It’s different living here in Birmingham, UK. My passion for food isn’t shared with the same gusto as it was back in Santa Cruz. Still, I find my chances to cook for friends and enjoy the experience of sharing something I love. Despite my abhorrence of bakers hours I still have a great love for baking. These days I welcome any excuse to bake. I use the cold Autumn and Winter months as an excuse to make apple pies using apples from our ancient apple tree in the back garden, pumpkin pies (which I could eat year round), truffles, cookies, bread and pretty much anything else I fancy.
About a year ago my husband and I stopped buying bread from the shops and instead make our own soaked (also called fermented) bread. The soaking process helps to break down phytic acids in the flour which can be hard to digest in our bodies. Normal bread gives me what I call a wheat hangover. Fermented bread doesn’t do that to me. We add nuts and seeds which makes the bread denser and more filling than what you find in the store. I also make fermented tortilla and pizza dough. I recommend giving them a try. They’re fantastic and quick to mix. We hand mix our doughs, bread makers are too limiting for us. The soaking takes extra time, of course, but that extra 24 hours is well worth the wait!
While I may wage war on phytic acid in my daily bread, when I bake cakes and pastry I tend to go with standard recipes I learned years ago. I’ve got a dog eared Betty Crocker cookbook that’s seen me through twenty years of happy cooking. It’s filled with quick foundation recipes from which I can spring board into gastronomic creative genus or epic food failure, depending on the day. Quick and easy is best in a busy world. Once you’ve got the basics the worlds your oyster!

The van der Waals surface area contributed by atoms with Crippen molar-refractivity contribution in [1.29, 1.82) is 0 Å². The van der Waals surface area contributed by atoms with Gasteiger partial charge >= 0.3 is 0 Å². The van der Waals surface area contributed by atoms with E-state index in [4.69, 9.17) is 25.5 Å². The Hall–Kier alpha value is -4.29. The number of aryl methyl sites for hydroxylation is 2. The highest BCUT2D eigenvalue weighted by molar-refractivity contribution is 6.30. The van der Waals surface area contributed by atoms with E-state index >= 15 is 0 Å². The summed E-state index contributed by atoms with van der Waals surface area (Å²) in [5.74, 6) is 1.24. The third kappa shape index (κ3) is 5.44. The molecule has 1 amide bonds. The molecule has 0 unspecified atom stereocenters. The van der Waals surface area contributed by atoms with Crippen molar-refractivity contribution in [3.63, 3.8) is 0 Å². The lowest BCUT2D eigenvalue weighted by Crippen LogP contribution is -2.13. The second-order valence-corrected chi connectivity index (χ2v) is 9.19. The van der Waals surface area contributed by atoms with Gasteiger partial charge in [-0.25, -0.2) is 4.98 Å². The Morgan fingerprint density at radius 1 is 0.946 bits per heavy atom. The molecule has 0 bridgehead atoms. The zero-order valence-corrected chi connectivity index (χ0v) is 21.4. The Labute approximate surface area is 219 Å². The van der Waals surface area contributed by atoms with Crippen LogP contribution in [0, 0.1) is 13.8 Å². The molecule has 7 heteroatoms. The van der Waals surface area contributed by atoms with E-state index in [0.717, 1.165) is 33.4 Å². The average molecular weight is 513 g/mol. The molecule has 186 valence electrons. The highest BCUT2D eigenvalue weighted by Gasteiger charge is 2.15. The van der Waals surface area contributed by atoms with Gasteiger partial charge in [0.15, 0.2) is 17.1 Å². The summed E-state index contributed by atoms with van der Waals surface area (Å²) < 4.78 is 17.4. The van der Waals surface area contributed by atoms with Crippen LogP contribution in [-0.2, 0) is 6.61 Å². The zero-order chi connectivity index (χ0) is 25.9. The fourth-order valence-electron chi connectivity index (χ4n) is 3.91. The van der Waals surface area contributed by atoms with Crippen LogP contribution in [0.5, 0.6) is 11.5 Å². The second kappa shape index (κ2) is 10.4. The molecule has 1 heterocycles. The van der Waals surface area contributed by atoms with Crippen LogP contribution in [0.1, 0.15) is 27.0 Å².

Recently I stumbled across the quickest chocolate cake recipe I’ve ever tried. It took me 35 minutes from start to eating-hot-cake-out-of-the-pan finish! I’m not even kidding. That night I was on no-pudding revolt. There was nothing pudding-like in the house to eat but I wanted something yummy. Something fast and slightly sweet using ingredients in my cupboard. I Googled ‘quick chocolate cake’ and rejected five recipes before choosing one. I decided to forgo icing (too much sugar) and instead used tinned fruit on the bottom. The result was a gorgeous easy chocolate apricot upside down cake. Light and fluffy yet slightly chewy like a brownie and not too sweet. Super chocolaty heaven. I ate so much my tummy ached.
The cake was so easy and scrummy I decided to make it again that weekend for a family event. This time I ditched the fruit and went for a whipped cream topping. It was a hit with my in-laws, I’m pleased to report, and I fully expect to be making it again very soon.…
I augmented the recipe slightly. Listed below is the recipe exactly as I re-created it:
* 1 1/2 cups flour
* 1 cup brown sugar
* 1/3 cup unsweetened cocoa powder
* 1 teaspoon baking powder
* 1 teaspoon baking soda
* 1/4 teaspoon salt
* 1 cup water
* 1 egg
* 1/3 cup walnut oil
* 1/4 cup cider vinegar
* 1 teaspoon vanilla extract
* 1 can of apricots (or your preferred fruit, fresh is fine) + handful of brown sugar
* Use whipped creaming as a topping if you like.
1. Preheat oven to 350 degrees F (175 degrees C). Have ready two 6 inch round cake tins, buttered. If using fruit: sprinkle brown sugar in bottom of cake tin and layer apricots (or preferred fruit).
2. Sift together the flour, sugar, cocoa, baking powder, baking soda and salt into a bowl. Make a well in the center and pour in the water, egg, oil, vinegar and vanilla. Mix with hands until blended (I love this bit! Our hands are our best tool, so long as they’re clean).Pour into cake tins.
3. Bake in the preheated oven for 25 to 30 minutes, or until a toothpick inserted into the center of the cake comes out clean. Allow to cool for a few seconds then use fork to scoop out warm cake and insert into eager, happy mouth.
4. Or you can cool the cake, put whipped cream on top and devour.
I wish you many happy hours of creative cooking!
Misha UnRuley Bruce